With close-up photography, familiar objects become unusual and abstract … and unusual objects become even more fascinating. Whether you want to capture flowers or ripples in a pool of water, close-up photography reveals details the eye tends to take for granted. All you need is a digital camera, curiosity about the world around you, a sense of adventure, and a handful of tips and techniques.
Depth of field. Since many digital cameras are able to get within an inch of your subject, they’re ideal for taking close-ups. But you’ll notice that very few close-up photos are completely sharp from foreground to background. That’s because when the camera is really close, your depth of field (the sharp, in-focus part an image) is shorter, which can make focusing on your subject a challenge.
Aperture and shutter speeds. To understand depth of field, it helps to understand the basics of aperture and shutter speeds. When your shutter speed or aperture changes, your depth of field is altered.
Aperture is the size of the opening that allows light in. The numbers on the aperture control are called f-stops (f16, f11, f8, and so on). The larger the f-stop number, the smaller the opening. You can use a lower f-number to blur the background and a higher f-number for more depth of field. Shutter speed is how long the shutter stays open; measured in seconds, it controls the amount of time that light is allowed in. (A common shutter speed for photos taken in sunlight is 1/125 of a second.) Very short shutter speeds are used to freeze moving subjects. Very long shutter speeds are used in low-light conditions (like at night) or to blur a moving subject.
Aperture and shutter settings work together. And they can be used in different combinations to produce the same exposure.
Using depth of field for effect. You could use a shallow depth of field to your advantage to make a small object stand out sharply against a blurred background. For example, you can have a very narrow focus on just one thing, like a flower, and throw the background and surroundings out of focus.
Or you can try to focus on several things at once, like a spider capturing prey in its web. Then you might want to have the sharpest focus on the spider, but make sure the prey in the foreground or background is reasonably sharp.
Positioning your camera. To deal with shallow depth of field, it’s especially important to position your camera parallel to the plane on which you are focusing. If you’re shooting an insect resting at an angle on a blade of grass, line up your camera with the body of the insect—rather than looking at it from an angle—or only part of it will be in focus. (Essentially, the back of your camera should be parallel to your subject.)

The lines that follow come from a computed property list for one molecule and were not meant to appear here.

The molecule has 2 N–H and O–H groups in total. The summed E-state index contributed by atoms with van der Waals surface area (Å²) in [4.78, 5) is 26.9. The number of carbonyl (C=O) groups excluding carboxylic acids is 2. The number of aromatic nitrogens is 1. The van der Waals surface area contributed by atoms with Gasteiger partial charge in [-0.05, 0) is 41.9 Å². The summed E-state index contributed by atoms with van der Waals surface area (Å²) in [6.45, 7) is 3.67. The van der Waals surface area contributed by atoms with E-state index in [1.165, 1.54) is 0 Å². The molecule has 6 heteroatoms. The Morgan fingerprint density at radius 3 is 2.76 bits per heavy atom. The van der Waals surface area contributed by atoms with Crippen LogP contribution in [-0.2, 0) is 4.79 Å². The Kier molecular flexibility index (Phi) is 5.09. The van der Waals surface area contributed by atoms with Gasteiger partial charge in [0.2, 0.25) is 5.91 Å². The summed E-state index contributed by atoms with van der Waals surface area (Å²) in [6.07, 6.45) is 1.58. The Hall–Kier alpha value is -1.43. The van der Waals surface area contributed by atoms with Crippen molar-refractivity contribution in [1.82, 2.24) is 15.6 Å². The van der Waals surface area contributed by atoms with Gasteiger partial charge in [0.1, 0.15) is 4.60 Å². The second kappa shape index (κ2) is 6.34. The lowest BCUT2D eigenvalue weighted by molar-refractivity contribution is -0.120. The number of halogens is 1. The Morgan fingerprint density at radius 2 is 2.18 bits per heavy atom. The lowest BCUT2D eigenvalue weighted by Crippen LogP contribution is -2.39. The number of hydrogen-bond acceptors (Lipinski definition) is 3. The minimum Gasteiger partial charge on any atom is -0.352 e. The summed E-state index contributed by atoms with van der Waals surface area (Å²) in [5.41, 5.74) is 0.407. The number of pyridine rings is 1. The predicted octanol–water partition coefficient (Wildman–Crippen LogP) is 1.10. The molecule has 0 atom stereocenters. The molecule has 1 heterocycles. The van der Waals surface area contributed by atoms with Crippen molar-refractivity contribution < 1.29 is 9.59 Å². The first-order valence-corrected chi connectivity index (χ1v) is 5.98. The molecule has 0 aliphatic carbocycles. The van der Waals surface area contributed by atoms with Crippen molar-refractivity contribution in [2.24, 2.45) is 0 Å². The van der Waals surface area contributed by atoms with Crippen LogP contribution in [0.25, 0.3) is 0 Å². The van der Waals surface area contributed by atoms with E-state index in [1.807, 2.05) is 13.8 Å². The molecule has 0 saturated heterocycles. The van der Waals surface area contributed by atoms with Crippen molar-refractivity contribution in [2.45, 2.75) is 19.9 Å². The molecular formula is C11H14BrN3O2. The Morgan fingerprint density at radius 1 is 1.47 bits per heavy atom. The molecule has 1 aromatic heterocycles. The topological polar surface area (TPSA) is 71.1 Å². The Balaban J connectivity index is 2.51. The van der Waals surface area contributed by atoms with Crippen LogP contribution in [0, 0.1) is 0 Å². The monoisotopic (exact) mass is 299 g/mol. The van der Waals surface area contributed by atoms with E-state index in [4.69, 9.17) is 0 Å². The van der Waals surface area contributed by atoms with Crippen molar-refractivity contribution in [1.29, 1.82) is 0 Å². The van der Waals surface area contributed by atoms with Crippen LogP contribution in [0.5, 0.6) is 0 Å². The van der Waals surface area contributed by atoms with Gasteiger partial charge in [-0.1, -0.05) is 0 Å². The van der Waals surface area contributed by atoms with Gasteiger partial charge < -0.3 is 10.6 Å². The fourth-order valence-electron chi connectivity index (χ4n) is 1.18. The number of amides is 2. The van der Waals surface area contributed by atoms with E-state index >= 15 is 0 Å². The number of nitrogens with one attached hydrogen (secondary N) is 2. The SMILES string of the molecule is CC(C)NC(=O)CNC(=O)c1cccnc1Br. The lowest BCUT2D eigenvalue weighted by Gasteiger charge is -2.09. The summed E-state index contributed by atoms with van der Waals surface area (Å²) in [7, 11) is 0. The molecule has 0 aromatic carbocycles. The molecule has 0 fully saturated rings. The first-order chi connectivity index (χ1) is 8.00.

If you can’t get the entire subject in focus, decide what you want to center on, and make sure it’s parallel to the back of the camera.
Lighting and exposure. The challenge in lighting close-ups is having enough light so your camera can focus. You can increase depth of field by increasing the illumination of the subject to narrow the aperture. Using a flash, for example, gives you better depth of field. And the extremely short bursts of light at close distances prevent subject movement from blurring. The flash also helps to stop any movement.
But sometimes a flash will change the photo’s color or cause an overexposure because it’s too close to the subject. In these cases, it is best to provide another source of light. Get creative. Use aluminum-wrapped cardboard or mirrors, or, if you’re inside, try different household lamps.
Freedom to experiment. Close-up photography is just the beginning of where your newfound knowledge of exposure and shutter speeds can take you. Buy a book on night photography and capture the stars in the sky or the city lights. Or experiment blurring and freezing motion shots. Before long, you’ll begin to intuitively know how to find the perfect exposure and just the right lighting. Get a little practice with outdoor photography to learn more.